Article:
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Yusuf Hamied Department of Chemistry

Tomi Akingbade wearing protective equipment working in the lab

PhD student Tomi Akingbade runs The Black Women in Science Network.

As an undergraduate at the University of Nottingham in 2018, Oluwatomi Akingbade was keen to meet other Black women in science. Now ‘The Black Women in Science Network’ she founded has over 100 members and is still growing.

“It started off with me working from my room to set up this network, because I wanted to connect with other Black women in science, and sometimes it was hard to find them,” explains Tomi. “I wanted to give Black women a platform – there are many excellent Black women scientists, and we have quite a unique voice that people don’t often hear.”

After completing her Integrated Master’s in Neuroscience at Nottingham, Tomi joined Professor David Klenerman’s research group to pursue her PhD, but has continued to organise events, podcasts and webinars for the ever-expanding network.

A regular feature of the network is the monthly virtual brunch talks which are private and non-recorded, giving Black women a much-needed platform to freely discuss issues which affect their everyday lives.

Tomi has also run a series of webinars in collaboration with organisations such as Quantum Black and Cell Press about potential jobs in the scientific field. “The webinar theme is ‘A Date with…’ referring to a date with your future career,” Tomi explains. “These are for Black women who are interested in learning about scientific fields of work – we are asking all sorts of companies and groups to come and talk to us about their jobs.”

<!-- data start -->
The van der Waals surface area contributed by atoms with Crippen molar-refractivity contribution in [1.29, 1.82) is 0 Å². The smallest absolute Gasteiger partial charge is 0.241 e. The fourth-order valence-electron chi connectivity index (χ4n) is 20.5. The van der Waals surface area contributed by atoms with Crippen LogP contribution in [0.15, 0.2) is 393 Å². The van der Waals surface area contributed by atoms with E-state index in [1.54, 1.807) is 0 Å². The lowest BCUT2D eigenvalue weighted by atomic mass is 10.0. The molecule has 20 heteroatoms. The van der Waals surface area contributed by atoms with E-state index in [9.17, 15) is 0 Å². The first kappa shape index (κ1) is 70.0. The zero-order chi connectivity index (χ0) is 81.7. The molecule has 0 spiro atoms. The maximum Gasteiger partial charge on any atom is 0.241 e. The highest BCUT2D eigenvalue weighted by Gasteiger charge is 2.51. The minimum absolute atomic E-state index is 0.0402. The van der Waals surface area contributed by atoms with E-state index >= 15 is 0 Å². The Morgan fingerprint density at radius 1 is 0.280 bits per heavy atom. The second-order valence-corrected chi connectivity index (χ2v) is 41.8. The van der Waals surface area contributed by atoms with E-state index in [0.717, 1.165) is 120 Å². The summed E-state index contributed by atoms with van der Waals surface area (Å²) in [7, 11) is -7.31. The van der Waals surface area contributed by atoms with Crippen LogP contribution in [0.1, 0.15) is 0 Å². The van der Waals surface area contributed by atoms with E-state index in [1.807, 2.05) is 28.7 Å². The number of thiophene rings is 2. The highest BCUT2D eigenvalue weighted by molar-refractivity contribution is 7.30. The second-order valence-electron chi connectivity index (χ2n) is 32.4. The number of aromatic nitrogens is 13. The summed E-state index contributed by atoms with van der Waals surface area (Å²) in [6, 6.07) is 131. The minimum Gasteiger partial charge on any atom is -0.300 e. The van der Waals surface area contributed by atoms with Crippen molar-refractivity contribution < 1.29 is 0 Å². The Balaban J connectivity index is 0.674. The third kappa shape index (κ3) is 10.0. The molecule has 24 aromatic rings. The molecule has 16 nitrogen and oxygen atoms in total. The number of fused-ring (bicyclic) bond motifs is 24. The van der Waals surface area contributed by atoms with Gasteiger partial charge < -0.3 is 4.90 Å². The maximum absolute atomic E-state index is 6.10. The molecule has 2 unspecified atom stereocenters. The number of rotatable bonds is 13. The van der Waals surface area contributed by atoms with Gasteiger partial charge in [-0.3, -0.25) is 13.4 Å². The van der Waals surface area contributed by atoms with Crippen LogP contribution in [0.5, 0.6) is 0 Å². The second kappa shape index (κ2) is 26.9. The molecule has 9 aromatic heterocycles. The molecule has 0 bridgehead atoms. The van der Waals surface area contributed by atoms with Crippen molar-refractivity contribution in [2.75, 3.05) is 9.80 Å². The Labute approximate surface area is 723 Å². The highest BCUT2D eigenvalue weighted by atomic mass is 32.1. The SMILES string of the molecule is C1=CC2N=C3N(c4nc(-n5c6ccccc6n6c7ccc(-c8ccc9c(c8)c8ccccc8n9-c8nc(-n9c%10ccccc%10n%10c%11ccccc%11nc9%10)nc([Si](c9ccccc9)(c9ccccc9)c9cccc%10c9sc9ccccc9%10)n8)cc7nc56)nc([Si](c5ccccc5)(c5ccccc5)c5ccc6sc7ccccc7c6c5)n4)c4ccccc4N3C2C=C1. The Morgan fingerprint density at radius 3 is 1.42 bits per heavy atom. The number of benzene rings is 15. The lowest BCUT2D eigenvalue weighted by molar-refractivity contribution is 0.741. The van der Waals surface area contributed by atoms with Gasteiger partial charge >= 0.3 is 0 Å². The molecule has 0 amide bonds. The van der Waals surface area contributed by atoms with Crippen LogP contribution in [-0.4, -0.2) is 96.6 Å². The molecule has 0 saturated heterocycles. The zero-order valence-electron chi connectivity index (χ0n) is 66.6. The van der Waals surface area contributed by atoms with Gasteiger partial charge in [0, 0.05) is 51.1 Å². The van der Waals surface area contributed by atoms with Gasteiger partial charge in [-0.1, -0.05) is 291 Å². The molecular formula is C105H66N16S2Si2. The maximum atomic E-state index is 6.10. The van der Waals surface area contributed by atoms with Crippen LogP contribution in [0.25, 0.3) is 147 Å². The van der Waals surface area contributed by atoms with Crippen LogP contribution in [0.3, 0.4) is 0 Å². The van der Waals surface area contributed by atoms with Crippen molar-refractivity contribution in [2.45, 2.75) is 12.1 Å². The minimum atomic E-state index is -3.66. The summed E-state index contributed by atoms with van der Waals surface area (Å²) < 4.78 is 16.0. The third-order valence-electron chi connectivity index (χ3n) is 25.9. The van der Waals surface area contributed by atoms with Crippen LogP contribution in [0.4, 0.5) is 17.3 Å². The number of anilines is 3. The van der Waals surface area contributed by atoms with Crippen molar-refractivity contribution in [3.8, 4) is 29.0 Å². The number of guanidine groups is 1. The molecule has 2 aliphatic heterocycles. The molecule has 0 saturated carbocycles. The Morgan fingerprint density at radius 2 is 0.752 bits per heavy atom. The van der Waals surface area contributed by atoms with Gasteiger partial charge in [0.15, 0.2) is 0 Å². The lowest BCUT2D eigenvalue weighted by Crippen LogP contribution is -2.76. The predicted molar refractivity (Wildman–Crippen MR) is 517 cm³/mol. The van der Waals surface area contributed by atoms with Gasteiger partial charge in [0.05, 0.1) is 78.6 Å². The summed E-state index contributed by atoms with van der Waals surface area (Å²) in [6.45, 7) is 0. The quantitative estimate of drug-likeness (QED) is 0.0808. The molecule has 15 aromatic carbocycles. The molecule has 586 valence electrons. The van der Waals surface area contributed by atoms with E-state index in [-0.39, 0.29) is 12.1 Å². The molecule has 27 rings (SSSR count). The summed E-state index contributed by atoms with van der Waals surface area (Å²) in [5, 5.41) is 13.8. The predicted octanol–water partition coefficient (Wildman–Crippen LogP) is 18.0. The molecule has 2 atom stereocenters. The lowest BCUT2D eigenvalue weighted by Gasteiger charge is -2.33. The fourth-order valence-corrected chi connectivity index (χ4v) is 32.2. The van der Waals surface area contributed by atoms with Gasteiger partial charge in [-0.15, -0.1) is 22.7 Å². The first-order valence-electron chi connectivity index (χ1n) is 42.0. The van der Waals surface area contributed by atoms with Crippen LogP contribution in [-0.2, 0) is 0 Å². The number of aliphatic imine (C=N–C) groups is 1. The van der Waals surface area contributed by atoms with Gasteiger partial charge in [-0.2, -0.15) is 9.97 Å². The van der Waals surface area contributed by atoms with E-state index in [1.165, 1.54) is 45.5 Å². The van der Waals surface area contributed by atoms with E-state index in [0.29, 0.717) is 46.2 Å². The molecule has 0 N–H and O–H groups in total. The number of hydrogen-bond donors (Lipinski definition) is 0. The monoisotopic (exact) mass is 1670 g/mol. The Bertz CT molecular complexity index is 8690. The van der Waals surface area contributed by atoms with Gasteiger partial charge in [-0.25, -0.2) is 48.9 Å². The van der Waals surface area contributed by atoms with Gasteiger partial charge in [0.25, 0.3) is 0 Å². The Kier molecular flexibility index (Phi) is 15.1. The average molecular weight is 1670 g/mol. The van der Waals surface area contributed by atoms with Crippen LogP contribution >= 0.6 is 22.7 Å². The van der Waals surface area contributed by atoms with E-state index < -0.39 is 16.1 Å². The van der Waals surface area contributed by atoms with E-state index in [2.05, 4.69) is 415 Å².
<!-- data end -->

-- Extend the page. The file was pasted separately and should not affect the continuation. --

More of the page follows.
For her next initiative, Tomi has been planning a series of podcasts and has already recorded all eight episodes for the initial series, which will focus on Black women’s health.Tomi points out this is a topic that is seldom covered on mainstream media. She is already researching topics for future series, and is always looking to attract experts for the podcasts.

In her ‘day job’, Tomi is researching the relationship between Alzheimer’s disease and inflammation and does a lot of her work in the lab of Professor Clare Bryant at the Addenbrooke’s campus. Bryant is a member of the Department of Medicine with a keen interest in immunology and inflammation who regularly collaborates with Klenerman.

“I’d always been interested in the multidisciplinary aspects of research,” says Tomi. She jokingly explains: “The way I think about my area is that a neuroscientist  has an interesting hypothesis about inflammation in brain disorders, a biophysicist is needed to develop the techniques and tools to confirm or prove the hypothesis, and you need an inflammation specialist to marry the two together. Working with Dave and Clare’s groups has given me all of that in one place – he’s got a strong bio-physics background and Clare has an amazing command of knowledge over  the immunology and inflammatory side of things.” And Tomi’s neuroscientist background has turned out to be a perfect fit.

The Black Women in Science Network is very definitely a labour of love, and so far Tomi has been funding these activities herself. “I don’t have any sponsorship yet,” she admits, grinning: “No one was going to give a 21-year-old any money!” However, as she plans the network’s second annual event, she now realises she is “getting to the point where the potential is much greater than my purse!”  

Tomi is now looking into other ways to expand the network, which is open to members world-wide. She would like to provide an even broader range of outputs that meet the particular needs of Black women in science. She says humbly: “I’m just a PhD scientist who happens to have a network. I am working to progress the idea to a long term project that can reach as many people as possible. We are aiming to be responsive to the times and provide what is needed.”

Tomi Akingbade, above